At Mozambique Restaurant, spice savants infuse artfully arranged platters with the exotic zest of South African cuisine, hatching a diverse menu of grilled steaks, seafood, and specialty platters. Sealed in by the flickering caress of a hardwood grill, savory juices seek shelter inside a 9-ounce center-cut filet mignon ($34), and pearled couscous cradles fresh cuts of wild salmon cloaked in a saffron wine sauce ($22). Transport tongues to foreign shores with a starter plate of shelled peri-peri prawns ($12) before diving fork-first into the piquant tides of seafood curry, which arrives stacked with shrimp, lobster, and scallops ($27). Set the mood for a first date or send a message to rival grapes by ordering from a cavalcade of aged wines, which includes white, red, and full-bodied selections.
From inside The Vintage Steakhouse, it would be easy to pretend that a passenger on the trains passing just outside the window is engrossed in a pristine early edition of The Sun Also Rises, smoke swirling off the Chesterfield perched absentmindedly between his fingers. Without much effort, you might conjure a woman in the bar car, gratefully sipping a Southside and sending up a wordless celebration of the reversal of Prohibition.
That’s because restaurant resides inside the historic Capistrano Depot, which, despite its 1894 build date, bears an unmistakably art-deco vibe evocative of the 1920s or ‘30s. A trio of arched windows is the focal point of the main dining room; when trains aren’t sliding past their decoratively gridded glass, diners can peek through bougainvillea and willow trees to the 200-year-old adobes planted behind them. Inside, knotted wood planks run across the 18-foot ceilings, a near match to the hardwood floors glistening beneath.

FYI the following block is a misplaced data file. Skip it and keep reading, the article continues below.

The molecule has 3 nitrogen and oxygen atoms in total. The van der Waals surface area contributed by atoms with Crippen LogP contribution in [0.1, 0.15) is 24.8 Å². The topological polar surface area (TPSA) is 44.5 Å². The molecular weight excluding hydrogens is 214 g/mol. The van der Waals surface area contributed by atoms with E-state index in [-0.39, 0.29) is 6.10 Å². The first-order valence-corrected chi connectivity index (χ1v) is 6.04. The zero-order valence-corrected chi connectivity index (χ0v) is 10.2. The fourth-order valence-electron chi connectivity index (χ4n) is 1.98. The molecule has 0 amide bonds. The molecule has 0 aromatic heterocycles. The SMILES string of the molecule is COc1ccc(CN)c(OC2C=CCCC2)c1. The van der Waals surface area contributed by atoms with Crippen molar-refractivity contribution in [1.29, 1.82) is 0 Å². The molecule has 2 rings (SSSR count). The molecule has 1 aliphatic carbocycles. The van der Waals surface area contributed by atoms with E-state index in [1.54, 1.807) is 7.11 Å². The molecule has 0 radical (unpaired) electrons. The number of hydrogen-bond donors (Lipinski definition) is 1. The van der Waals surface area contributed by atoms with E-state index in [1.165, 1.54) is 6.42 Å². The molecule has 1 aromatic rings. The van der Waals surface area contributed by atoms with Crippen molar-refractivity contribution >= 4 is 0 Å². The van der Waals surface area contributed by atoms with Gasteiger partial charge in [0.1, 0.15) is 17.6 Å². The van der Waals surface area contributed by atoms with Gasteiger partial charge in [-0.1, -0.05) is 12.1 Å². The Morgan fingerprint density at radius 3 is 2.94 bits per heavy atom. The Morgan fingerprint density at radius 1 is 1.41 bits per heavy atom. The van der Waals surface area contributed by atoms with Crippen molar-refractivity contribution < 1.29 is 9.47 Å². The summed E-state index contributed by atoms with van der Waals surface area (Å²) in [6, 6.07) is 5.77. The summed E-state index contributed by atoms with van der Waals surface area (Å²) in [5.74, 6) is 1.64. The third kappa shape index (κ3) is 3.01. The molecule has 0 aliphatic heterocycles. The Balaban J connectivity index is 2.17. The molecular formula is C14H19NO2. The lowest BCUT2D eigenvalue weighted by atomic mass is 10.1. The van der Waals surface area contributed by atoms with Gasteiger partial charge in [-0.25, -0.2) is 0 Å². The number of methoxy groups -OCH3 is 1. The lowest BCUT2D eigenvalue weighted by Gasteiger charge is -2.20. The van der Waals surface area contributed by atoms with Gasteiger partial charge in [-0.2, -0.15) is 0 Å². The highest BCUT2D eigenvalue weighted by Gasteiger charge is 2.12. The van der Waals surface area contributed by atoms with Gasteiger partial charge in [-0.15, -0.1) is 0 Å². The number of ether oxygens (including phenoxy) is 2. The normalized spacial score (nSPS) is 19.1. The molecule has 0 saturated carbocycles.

A smaller dining room sits in the adjoining Dining Car, a fully restored 1927 Pullman train car upholstered in warm reds and golds. Candlelit tables for two line each side of the car, under which couples’ intertwined feet rest softly upon the regally patterned carpet. The ambience is a bit more social in the Chef’s Alley room, an 1887 freight house with its own cocktail bar and more contemporary décor.
No matter where parties choose to dine, they’re presented with a thoughtful menu of hand-cut steaks and seafood accented with local, organic produce. The chef prepares all dishes over an open-flame mesquite grill, giving everything a juicy, so-that’s-what-fire-tastes-like flavor. A chef’s selection of veggies and the patron’s choice of potato accompany the entrees, which range from filet mignon in a cabernet demi-glace to prawns sautéed in a sauvignon-blanc sauce.
These rich sauces pair perfectly with the more than 150 varietals that populate the restaurant’s wine list. Though heavy on French and Californian selections, the temperature-controlled wine cellar also has a few Spanish, Australian, and Italian bottles tucked away. The cellar also stores a few cases of bubbly for the prix-fixe Sunday brunch’s bottomless champagne special, ensuring a festive follow-up to the smooth live jazz that plays every Friday and Saturday night.
Given that it's a seashell's throw from Newport Beach Pier, it's not surprising that Sol Grill is decorated with surfboards hung on bright red and yellow walls. But when the glint from the crystal chandeliers and antique glass bottles catches your eye, you realize there's something charmingly disjointed about this place.